Menopause

Definition

Menopause represents the end of menstruation. While technically it refers to the final period, it is not an abrupt event, but a gradual process. Menopause is not a disease that needs to be cured, but a natural life-stage transition. However, women have to make important decisions about "treatment," including the use of hormone replacement therapy (HRT).

Description

Many women have irregular periods and other problems of "pre-menopause" for years. It is not easy to predict when menopause begins, although it is agreed that it is complete when a woman has not had a period for a year. Eight out of every 100 women stop menstruating before age 40. At the other end of the spectrum, five out of every 100 continue to have periods until they are almost 60. The average age of menopause is 51.

There is no mathematical formula to figure out when the ovaries will begin to scale back either, but a woman can get a general idea based on her family history, body type, and lifestyle. Women who began menstruating early will not necessarily stop having periods early as well. It is true that a woman will likely enter menopause at about the same age as her mother. Menopause may occur later than average among smokers.

Causes and symptoms

Once a woman enters puberty, each month her body releases one of the more than 400,000 eggs that are stored in her ovaries, and the lining of the womb (uterus) thickens in anticipation of receiving a fertilised egg. If the egg is not fertilised, progesterone levels drop and the uterine lining sheds and bleeds.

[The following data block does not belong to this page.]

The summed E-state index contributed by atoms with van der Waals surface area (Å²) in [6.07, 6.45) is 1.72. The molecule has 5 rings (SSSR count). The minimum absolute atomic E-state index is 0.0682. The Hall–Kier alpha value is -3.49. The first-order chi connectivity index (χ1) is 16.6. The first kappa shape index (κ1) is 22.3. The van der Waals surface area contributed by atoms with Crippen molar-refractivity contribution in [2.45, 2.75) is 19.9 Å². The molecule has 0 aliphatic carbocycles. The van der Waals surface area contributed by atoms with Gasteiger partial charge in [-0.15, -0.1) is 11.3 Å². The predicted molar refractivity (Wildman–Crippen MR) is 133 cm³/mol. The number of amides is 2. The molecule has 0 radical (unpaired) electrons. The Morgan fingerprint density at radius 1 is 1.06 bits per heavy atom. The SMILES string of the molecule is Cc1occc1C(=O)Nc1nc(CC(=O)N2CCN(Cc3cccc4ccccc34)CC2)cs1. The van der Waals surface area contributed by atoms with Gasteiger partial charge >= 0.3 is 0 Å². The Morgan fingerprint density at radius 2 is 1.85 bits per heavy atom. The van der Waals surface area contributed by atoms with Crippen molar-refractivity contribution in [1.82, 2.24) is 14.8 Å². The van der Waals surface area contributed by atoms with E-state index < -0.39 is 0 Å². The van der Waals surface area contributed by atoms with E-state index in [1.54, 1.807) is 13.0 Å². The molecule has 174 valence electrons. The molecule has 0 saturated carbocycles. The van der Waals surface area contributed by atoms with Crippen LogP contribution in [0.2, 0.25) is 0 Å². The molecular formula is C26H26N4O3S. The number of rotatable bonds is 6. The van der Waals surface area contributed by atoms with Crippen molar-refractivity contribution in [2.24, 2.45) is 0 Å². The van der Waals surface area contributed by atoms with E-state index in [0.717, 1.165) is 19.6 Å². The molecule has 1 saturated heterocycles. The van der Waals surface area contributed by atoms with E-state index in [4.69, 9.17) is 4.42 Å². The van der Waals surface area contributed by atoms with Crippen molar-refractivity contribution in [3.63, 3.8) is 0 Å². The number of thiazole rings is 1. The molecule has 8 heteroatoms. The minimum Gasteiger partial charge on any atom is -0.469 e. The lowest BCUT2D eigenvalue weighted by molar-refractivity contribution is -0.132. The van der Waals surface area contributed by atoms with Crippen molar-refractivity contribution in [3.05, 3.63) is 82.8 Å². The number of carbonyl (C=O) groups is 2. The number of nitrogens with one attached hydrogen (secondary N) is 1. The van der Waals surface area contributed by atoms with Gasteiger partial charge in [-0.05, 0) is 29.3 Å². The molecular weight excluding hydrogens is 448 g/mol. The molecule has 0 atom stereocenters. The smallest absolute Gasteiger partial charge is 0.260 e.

By the time a woman reaches her late 30s or 40s, her ovaries begin to shut down, producing less oestrogen and progesterone and releasing eggs less often. The gradual decline of oestrogen causes a wide variety of changes in tissues that respond to oestrogen—including the vagina, vulva, uterus, bladder, urethra, breasts, bones, heart, blood vessels, brain, skin, hair, and mucous membranes. Over the long run, the lack of oestrogen can make a woman more vulnerable to osteoporosis (which can begin in the 40s) and heart disease.

As the levels of hormones fluctuate, the menstrual cycle begins to change. Some women may have longer periods with heavy flow followed by shorter cycles and hardly any bleeding. Others will begin to miss periods completely. During this time, a woman also becomes less able to get pregnant.

The most common symptom of menopause is a change in the menstrual cycle, but there are a variety of other symptoms as well, including:

  • hot flushes
  • night sweats
  • difficulty sleeping
  • mood swings/irritability
  • memory or concentration problems
  • vaginal dryness
  • heavy bleeding
  • fatigue
  • depression
  • hair changes
  • headaches
  • sexual disinterest
  • urinary changes
  • weight gain

Diagnosis

The clearest indication of menopause is the absence of a period for one year. It is also possible to diagnose menopause by testing hormone levels. One important test measures the levels of follicle-stimulating hormone (FSH), which steadily increases as a woman ages.

However, as a woman first enters menopause, her hormones often fluctuate wildly from day to day. For example, if a woman's oestrogen levels are high and progesterone is low, she may have mood swings, irritability, and other symptoms similar to premenstrual syndrome (PMS). As hormone levels shift and oestrogen level falls, hot flushes occur. Because of these fluctuations, a normal hormone level when the blood is tested may not necessarily mean the levels were normal the day before or will be the day after.

If it has been at least three months since a woman's last period, an FSH test might be more helpful in determining whether menopause has occurred. FSH test alone cannot be used as proof that a woman has entered early menopause. A better measure of menopause is a test that checks the levels of estrogen, progesterone, testosterone and other hormones at mid-cycle, in addition to FSH.

 
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